I was scrolling through my Twitter feed tonight when somebody tweeted at the deaf actress Amelia Hensley, “@Disney can we get [Amelia] to be the 1st deaf princess?” Not only would that be the best movie ever and I’m so on board with the idea, but seriously? Why don’t we have a deaf princess yet? We’ve got a mermaid, a bookworm, a chef, an archer, and many more, but why don’t we have one that’s disabled? I’m not trying to knock Disney at all(The Little Mermaid is my go-to sick day movie and my whole family tries to take a trip to Disneyland at least once a year), but we really, truly, don’t need new live remakes of old movies. What we need are new, accepting and diverse princesses that appeal to everybody, not just one type of person.
Disney’s definitely been taking steps in the right direction. Tiana, Merida, and Anna and Elsa all save themselves(or, in the case of Frozen, the sisters save each other). We’ve all around just seen a much more open take on characters from Disney, and that’s awesome. But why not go further? Why don’t we have a signing princess, or one in a wheelchair? It’s not like the world isn’t ready for it. American Girl came out with an accessory set fairly recently that included hearing aids that fit over the dolls ears, and it made a huge splash, and they’ve always had a set of some sort that involved a wheelchair. Not only that, but they’ve started making bald dolls as well.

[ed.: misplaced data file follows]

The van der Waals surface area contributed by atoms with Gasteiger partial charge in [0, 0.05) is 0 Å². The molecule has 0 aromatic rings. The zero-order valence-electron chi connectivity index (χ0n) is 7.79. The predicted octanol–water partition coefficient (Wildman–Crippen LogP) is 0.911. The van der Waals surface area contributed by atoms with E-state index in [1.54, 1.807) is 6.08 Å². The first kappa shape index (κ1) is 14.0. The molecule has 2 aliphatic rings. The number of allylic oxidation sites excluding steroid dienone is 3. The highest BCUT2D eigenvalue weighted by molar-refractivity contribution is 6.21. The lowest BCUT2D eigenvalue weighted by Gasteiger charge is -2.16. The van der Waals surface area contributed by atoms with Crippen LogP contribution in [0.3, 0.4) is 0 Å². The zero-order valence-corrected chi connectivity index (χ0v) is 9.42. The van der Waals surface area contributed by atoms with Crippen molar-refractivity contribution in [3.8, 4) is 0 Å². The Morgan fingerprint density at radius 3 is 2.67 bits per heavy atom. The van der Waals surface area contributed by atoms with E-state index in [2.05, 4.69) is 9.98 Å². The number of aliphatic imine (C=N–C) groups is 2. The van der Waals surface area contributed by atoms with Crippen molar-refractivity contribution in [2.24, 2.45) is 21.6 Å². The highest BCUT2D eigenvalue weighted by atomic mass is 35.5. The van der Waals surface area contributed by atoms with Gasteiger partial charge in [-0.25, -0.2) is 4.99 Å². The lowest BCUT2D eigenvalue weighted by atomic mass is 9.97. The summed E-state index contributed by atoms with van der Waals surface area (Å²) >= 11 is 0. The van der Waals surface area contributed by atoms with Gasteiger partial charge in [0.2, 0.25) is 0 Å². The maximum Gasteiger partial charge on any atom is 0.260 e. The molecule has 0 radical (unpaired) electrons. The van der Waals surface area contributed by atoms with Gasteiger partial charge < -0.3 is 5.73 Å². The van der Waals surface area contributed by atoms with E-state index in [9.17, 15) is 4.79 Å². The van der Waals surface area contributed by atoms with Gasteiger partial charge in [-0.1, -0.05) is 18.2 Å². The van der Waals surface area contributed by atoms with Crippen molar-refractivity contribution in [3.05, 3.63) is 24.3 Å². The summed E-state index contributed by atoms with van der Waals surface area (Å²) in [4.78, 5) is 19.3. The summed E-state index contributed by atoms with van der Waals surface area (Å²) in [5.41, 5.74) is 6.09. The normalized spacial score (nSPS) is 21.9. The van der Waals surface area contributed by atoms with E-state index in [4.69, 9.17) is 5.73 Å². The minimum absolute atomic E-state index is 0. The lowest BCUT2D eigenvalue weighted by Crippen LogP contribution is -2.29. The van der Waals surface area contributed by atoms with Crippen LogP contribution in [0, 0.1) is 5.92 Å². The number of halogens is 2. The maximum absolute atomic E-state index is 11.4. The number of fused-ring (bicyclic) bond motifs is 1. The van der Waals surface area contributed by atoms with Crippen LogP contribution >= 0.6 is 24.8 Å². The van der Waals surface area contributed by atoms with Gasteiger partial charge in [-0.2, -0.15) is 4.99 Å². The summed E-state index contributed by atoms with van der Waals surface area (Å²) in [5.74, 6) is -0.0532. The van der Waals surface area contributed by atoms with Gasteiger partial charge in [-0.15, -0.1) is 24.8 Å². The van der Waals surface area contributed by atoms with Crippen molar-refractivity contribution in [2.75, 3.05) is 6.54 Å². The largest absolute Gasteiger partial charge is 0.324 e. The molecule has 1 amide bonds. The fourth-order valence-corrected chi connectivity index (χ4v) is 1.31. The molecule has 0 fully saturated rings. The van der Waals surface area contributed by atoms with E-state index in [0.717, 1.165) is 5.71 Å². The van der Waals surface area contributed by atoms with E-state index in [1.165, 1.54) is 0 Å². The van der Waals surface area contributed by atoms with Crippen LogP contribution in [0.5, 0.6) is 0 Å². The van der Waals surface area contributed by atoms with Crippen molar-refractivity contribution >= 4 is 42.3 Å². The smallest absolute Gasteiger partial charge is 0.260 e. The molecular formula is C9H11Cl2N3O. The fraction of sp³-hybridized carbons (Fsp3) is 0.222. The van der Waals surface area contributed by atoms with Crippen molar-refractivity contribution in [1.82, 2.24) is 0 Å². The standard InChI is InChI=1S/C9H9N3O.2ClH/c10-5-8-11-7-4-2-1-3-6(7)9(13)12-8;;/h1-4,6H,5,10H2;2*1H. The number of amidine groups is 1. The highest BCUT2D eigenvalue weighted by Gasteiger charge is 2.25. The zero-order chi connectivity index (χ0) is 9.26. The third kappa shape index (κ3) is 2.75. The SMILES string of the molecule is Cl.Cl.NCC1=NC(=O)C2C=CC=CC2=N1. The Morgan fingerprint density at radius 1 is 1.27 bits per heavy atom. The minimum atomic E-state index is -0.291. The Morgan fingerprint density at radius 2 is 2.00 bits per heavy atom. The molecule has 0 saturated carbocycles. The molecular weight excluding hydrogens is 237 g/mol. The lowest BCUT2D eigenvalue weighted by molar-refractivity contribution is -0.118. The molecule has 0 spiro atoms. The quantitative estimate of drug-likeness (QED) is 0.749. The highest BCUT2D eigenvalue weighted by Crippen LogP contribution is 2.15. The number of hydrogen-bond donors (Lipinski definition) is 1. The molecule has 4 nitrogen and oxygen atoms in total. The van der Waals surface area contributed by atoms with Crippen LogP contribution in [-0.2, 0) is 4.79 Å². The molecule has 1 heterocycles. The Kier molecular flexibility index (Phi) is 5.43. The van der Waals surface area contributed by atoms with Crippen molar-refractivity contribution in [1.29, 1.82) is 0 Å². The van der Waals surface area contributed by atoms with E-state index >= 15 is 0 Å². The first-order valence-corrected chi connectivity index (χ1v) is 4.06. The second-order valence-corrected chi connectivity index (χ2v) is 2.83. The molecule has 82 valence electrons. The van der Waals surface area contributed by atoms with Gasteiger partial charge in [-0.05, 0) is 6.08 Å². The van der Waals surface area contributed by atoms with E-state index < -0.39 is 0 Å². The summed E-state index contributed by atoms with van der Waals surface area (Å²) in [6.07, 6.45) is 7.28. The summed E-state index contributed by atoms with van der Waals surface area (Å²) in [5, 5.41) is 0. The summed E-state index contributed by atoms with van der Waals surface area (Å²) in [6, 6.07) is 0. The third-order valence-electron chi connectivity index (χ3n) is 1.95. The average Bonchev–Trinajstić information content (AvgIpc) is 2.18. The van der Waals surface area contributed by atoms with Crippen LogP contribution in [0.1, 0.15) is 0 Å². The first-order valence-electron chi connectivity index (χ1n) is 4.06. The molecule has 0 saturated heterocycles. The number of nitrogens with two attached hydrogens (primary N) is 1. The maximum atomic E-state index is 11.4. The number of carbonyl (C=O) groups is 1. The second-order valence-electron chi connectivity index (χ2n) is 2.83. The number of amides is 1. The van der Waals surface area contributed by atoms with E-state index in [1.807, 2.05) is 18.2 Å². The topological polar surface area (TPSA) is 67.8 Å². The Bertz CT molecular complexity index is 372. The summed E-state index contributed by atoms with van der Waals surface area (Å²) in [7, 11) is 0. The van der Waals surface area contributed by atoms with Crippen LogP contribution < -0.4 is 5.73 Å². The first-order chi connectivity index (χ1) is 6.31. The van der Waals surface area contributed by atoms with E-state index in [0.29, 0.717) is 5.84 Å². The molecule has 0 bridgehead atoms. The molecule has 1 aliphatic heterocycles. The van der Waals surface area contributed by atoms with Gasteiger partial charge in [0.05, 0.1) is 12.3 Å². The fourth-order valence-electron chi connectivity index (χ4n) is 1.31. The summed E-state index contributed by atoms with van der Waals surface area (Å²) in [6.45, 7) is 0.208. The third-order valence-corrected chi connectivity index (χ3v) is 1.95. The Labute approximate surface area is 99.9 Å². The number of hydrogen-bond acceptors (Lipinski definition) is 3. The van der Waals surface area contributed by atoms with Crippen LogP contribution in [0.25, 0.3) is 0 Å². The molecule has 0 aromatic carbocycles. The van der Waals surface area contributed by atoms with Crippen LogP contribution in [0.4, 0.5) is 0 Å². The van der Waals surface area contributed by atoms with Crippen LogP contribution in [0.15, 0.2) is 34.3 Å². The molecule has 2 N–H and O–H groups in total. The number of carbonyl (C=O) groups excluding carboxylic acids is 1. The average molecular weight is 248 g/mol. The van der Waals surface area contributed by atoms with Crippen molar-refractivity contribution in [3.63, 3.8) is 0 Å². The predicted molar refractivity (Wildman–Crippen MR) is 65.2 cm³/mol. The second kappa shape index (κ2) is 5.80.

People always tend to choose their favorite characters because they see a lot of themselves in that character. This is why I love characters like Honey Lemon from Big Hero 6, who’s a total nerd, but is constantly wearing heels and pretty dresses, not to mention she’s super tall(like me!). That’s why it frustrates me that more deaf characters don’t exist. People like having characters that they can look up to and see themselves as. Of course, a character doesn’t have to be ~exactly like you in every way, shape and form~ for you to like them and what they stand for. I just think that having somebody like Amelia, who’s already been a part of Deaf West’s production of Spring Awakening, which was completely groundbreaking and eye-opening for many, play a deaf Disney princess would open so many doors and create so much conversation about a topic that’s incredibly important.